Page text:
[Smt-talk] Plagal cadence

Richard Porterfield porterfr at hotmail.com
Sun Apr 26 08:27:31 PDT 2009

Thanks to Cristobal for the reminder of Meier's masterful treatment and examples. I quibble with Cristobal's assertion "the bass move D-A under [the deuterus cadential duet] ... is not the most usual one:" in my experience of 16c music it is indeed most usual, especially at the conclusion of pieces (the focus of Cristobal's original question), nor does Meier say anything to the contrary. Meier demonstrates some other possibilities, but it is precisely such D-A-E bass motion as I described that he shows in a 4-part example with the comment "Of course, cadences of this sort are used very frequently, and they often seem peculiar to final cadences in mi" (Meier, The Modes, 98).  
Meier limits his discussion of possible cadential strategies to full textures; we should also consider the not-uncommon reduction of voices at the moment of contrapuntal resolution (6-8 or 3-1) in deuterus, such as at the conclusion of Josquin's motet Magnum es tu whose secunda pars is transcribed as No. 90, "Tu pauperum refugium" in Apel and Davidson, Historical Anthology of Music, vol. 1. There the bass avoids D-E parallel octaves with the cantus by resting on the cadential downbeat; after the rest it re-enters on E, then moves to A and back to E again, for what we now call a plagal cadence.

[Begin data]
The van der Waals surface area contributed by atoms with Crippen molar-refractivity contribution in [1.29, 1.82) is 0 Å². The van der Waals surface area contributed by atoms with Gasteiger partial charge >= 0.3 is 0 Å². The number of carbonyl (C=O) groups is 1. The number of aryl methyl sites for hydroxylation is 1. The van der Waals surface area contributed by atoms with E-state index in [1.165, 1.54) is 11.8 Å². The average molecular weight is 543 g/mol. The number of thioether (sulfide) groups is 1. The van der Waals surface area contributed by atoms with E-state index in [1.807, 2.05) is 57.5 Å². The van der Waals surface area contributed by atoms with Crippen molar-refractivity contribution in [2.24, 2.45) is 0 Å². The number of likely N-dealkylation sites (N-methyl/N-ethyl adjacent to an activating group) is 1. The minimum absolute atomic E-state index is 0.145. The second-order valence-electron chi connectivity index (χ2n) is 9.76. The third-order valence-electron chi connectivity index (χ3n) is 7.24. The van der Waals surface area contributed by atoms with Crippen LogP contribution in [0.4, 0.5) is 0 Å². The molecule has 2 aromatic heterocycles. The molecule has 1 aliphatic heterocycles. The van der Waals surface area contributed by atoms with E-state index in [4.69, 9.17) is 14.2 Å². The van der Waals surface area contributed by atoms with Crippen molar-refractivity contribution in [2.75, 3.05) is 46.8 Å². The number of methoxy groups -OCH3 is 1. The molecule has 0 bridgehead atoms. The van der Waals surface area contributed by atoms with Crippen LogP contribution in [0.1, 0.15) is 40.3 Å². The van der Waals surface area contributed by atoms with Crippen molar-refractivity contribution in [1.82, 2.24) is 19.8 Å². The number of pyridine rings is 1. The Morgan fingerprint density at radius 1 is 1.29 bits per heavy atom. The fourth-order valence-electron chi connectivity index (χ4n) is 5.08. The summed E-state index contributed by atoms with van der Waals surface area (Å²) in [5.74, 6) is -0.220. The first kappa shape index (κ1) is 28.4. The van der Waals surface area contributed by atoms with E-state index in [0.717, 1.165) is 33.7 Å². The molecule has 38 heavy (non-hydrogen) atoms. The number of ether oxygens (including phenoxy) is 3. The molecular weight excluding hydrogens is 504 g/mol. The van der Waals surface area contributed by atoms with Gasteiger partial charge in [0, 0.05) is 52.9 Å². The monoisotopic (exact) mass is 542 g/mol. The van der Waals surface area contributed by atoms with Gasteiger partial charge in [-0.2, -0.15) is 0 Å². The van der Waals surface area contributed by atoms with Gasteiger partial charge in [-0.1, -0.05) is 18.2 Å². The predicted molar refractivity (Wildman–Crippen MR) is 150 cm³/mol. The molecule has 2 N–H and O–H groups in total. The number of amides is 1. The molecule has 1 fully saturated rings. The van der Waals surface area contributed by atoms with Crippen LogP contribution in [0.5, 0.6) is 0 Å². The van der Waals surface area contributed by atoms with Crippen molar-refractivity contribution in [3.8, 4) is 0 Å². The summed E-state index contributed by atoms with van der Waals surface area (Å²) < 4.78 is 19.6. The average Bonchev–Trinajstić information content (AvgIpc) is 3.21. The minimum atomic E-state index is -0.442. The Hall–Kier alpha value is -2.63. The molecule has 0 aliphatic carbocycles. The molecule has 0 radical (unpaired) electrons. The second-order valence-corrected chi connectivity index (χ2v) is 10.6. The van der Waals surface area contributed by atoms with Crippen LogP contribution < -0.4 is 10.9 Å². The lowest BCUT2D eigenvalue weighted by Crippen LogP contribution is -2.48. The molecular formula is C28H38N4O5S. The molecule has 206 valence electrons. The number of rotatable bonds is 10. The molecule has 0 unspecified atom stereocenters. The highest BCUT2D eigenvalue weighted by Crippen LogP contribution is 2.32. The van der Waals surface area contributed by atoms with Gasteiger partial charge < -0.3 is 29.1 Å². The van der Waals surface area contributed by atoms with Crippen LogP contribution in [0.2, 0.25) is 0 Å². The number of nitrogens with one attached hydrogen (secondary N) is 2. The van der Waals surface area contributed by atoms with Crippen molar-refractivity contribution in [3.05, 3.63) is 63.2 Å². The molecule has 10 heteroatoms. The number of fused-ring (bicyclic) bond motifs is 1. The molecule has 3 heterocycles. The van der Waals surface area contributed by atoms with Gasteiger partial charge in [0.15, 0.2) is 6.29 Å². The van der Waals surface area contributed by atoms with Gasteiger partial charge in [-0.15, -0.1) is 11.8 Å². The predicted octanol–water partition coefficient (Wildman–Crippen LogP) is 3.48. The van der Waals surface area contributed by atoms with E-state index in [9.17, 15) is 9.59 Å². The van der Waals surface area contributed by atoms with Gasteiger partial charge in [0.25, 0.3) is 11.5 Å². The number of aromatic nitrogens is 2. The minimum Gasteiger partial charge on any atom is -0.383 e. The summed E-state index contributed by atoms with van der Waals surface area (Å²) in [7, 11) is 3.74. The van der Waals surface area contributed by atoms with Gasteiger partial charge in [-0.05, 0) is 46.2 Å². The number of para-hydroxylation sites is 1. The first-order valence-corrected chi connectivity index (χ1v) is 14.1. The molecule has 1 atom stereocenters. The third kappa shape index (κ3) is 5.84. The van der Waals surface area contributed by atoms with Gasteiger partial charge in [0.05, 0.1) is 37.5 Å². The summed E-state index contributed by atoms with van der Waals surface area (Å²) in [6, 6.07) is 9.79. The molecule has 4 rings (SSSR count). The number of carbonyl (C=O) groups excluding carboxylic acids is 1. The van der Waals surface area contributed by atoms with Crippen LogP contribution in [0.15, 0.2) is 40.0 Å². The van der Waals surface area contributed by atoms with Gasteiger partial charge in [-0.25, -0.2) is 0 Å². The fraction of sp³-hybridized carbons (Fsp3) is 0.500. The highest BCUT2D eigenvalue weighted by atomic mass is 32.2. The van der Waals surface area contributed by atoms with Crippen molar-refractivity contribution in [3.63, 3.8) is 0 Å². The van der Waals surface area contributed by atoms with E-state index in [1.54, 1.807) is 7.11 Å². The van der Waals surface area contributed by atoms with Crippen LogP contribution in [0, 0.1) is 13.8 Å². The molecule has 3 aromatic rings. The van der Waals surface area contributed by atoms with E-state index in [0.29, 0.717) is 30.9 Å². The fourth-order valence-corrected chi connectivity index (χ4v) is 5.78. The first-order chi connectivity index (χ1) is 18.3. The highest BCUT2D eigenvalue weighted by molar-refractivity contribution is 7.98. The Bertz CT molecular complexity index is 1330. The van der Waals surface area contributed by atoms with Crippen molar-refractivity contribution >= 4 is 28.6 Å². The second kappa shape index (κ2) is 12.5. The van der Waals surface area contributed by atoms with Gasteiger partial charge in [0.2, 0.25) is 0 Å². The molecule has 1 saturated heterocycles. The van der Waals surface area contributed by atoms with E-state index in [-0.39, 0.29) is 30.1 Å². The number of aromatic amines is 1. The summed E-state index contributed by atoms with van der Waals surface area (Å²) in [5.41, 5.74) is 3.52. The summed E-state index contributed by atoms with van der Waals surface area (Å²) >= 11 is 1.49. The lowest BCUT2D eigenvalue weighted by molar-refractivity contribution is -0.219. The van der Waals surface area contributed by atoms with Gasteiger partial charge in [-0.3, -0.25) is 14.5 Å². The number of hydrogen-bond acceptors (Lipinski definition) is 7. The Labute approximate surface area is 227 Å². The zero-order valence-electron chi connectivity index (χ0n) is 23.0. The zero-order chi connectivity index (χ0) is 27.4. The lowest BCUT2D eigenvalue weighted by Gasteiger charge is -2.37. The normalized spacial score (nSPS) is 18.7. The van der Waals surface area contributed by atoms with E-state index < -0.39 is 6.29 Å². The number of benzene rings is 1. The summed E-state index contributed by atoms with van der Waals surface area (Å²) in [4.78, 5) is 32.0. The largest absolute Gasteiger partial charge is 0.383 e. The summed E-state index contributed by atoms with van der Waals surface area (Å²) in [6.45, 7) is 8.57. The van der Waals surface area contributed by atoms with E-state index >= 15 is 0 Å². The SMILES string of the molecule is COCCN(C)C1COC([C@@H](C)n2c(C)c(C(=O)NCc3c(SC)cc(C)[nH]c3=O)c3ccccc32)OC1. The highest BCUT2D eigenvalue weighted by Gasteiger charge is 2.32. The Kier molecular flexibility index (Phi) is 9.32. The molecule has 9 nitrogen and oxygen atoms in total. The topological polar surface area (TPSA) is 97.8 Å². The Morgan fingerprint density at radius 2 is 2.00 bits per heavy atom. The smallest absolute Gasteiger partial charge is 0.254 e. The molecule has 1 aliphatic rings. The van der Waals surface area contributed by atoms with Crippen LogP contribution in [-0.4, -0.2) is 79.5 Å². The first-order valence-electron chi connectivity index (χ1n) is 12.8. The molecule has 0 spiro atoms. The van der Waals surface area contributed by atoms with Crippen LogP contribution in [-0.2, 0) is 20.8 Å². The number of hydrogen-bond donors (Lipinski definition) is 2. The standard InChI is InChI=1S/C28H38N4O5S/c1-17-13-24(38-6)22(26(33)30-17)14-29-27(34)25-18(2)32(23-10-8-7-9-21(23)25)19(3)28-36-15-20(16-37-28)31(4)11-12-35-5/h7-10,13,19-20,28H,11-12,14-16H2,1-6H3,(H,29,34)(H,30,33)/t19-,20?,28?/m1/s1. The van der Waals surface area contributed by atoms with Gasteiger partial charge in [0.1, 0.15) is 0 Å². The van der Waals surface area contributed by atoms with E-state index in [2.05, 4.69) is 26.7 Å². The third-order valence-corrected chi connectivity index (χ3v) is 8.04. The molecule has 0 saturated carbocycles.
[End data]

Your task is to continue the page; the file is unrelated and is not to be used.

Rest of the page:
Best regards, 

Richard Porterfield

Mannes, CUNY GC

porterfr at hotmail.com 


Richard Porterfield wrote:
I do not know examples of 16th-century deuterus-mode pieces ending with the bass sustaining ^4 below the tenor. Clearly this is normal for the moment of cadence, but by the end the bass usually gets to the unison or octave below that structural voice. If anyone could give an example of this at the very end of a piece (the end of a prima pars doesn't count) I'd be grateful.

Cristobal Garcia-Gallardo answered: 
The bass move D-A under the usual major 6th-octave intervallic progression (F-E in the tenor against D-E in the cantus) is just one of the possible ways to fill the four-voice texture, and not the most usual one. Bernhard Meier deals with this at some length in The Modes of Classical Vocal Polyphony (p. 96-99). He also mentions some examples of works ending this particular way (p. 98, footnote 19).  
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